Hover over a country to display its Corruption Perceptions Index details.
The countries are ranked based on how corrupt the public sector is perceived to be on a scale of 0 to 100.
Two-thirds of the 175 countries listed in the 2014 index scored below 50. The average score this year is 43.
Some notable changes in this year's index include Turkey and China. Turkey dropped five points to 45/100. The perception of corruption in the Turkish government has increased drastically since last year's protests and the country's crackdown on free speech.
China's score fell four points to 36/100. In the past year a number of Chinese politicians and public officials were arrested on corruption charges.
This year's biggest improvers are Afghanistan, Côte d ́Ivoire, Egypt, Jordan, Saint Vincent and the Grenadines, and Swaziland. Denmark is in first place with a score of 92/100.
Since early November, political protests have been under way in Cambodia. The Cambodian government arrested opposition party and social activists, many of whom were convicted in a single day during "summary trials" and sentenced to a year in prison.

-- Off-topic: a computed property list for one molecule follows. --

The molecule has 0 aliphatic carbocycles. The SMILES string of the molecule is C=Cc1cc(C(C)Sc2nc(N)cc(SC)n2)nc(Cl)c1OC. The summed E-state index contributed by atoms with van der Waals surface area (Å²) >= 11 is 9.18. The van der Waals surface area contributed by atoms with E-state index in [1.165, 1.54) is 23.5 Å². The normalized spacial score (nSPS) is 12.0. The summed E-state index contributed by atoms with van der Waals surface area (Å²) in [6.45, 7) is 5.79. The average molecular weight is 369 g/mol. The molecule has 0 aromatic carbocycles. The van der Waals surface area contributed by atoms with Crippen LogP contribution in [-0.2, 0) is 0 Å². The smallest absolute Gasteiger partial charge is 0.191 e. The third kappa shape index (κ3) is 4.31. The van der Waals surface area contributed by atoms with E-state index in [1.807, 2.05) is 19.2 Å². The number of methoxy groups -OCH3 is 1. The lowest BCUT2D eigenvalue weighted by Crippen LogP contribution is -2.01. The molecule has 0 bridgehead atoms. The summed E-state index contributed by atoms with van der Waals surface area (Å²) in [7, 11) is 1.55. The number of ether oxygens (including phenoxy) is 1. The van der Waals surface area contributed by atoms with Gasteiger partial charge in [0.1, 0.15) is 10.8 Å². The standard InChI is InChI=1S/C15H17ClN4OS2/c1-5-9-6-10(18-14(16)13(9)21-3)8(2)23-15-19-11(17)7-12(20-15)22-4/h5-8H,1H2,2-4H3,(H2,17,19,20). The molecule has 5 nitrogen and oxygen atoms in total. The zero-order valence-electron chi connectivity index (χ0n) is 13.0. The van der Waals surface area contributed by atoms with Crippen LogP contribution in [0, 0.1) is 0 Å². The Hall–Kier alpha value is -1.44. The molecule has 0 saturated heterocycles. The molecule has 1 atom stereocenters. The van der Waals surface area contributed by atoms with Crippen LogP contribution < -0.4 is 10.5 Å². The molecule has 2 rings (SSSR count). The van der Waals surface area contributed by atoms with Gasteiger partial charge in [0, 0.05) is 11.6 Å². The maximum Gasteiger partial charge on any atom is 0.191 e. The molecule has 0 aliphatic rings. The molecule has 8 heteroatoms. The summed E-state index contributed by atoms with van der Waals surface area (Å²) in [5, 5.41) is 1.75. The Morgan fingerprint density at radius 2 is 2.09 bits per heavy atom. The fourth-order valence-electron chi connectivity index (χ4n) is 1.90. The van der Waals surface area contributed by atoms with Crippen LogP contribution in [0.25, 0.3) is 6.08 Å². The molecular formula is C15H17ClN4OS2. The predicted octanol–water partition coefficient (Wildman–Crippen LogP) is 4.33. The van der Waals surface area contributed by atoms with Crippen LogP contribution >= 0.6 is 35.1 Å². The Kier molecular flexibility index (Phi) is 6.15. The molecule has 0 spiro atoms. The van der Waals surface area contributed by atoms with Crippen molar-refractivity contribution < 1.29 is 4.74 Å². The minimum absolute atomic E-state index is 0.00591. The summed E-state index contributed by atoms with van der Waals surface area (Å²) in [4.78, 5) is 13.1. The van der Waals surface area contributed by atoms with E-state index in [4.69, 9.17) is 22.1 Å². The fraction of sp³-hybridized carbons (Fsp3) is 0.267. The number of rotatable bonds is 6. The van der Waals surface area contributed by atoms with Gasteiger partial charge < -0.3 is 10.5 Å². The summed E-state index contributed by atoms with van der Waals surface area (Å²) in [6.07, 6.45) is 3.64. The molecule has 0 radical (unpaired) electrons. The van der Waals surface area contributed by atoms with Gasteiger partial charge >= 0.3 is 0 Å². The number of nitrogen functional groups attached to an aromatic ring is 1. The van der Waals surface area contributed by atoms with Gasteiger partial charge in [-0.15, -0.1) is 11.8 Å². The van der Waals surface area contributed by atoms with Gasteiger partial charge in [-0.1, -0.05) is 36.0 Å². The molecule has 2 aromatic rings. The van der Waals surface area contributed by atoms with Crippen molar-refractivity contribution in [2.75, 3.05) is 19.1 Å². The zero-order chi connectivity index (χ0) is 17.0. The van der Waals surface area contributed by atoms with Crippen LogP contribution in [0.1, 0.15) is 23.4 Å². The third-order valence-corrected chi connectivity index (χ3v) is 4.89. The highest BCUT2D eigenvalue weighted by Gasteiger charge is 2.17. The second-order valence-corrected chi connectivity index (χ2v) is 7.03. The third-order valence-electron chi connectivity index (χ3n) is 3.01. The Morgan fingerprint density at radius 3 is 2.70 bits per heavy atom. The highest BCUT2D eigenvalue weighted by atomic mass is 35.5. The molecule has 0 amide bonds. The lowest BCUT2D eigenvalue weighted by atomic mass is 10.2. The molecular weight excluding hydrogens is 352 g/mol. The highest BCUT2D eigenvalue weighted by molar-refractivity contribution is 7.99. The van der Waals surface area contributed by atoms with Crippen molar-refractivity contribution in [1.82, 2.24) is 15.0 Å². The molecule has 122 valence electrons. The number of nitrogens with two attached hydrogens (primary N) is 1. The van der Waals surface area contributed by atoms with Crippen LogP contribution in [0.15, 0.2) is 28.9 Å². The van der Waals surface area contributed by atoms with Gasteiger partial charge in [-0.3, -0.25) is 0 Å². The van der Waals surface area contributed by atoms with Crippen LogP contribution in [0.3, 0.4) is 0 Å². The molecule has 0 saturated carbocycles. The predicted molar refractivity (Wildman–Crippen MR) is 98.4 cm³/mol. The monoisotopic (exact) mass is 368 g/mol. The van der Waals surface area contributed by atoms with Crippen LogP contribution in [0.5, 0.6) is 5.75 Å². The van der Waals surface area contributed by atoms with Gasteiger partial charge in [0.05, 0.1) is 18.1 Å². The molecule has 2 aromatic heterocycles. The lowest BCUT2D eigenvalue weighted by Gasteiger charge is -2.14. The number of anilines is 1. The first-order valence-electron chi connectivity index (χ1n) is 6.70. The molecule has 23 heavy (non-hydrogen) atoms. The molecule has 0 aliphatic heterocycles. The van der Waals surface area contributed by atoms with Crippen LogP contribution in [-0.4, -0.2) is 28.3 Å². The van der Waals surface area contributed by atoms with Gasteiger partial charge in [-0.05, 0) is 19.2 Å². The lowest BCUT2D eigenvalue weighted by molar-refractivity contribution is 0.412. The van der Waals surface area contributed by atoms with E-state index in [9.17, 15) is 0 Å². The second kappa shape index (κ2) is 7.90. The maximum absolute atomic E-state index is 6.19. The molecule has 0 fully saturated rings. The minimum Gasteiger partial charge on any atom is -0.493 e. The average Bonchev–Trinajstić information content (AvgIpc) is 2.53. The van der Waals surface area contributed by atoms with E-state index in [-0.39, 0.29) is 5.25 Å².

Myanmar has long been plagued by internal corruption and bribery. In April 2014 the World Bank's Board of Executive Directors approved $30 million from the International Development Association for Myanmar's Modernization of Public Finance Management Project. The project aims to "support efficient, accountable and responsive delivery of public services through the modernization of Myanmar's public financial management systems," according to a release from the World Bank.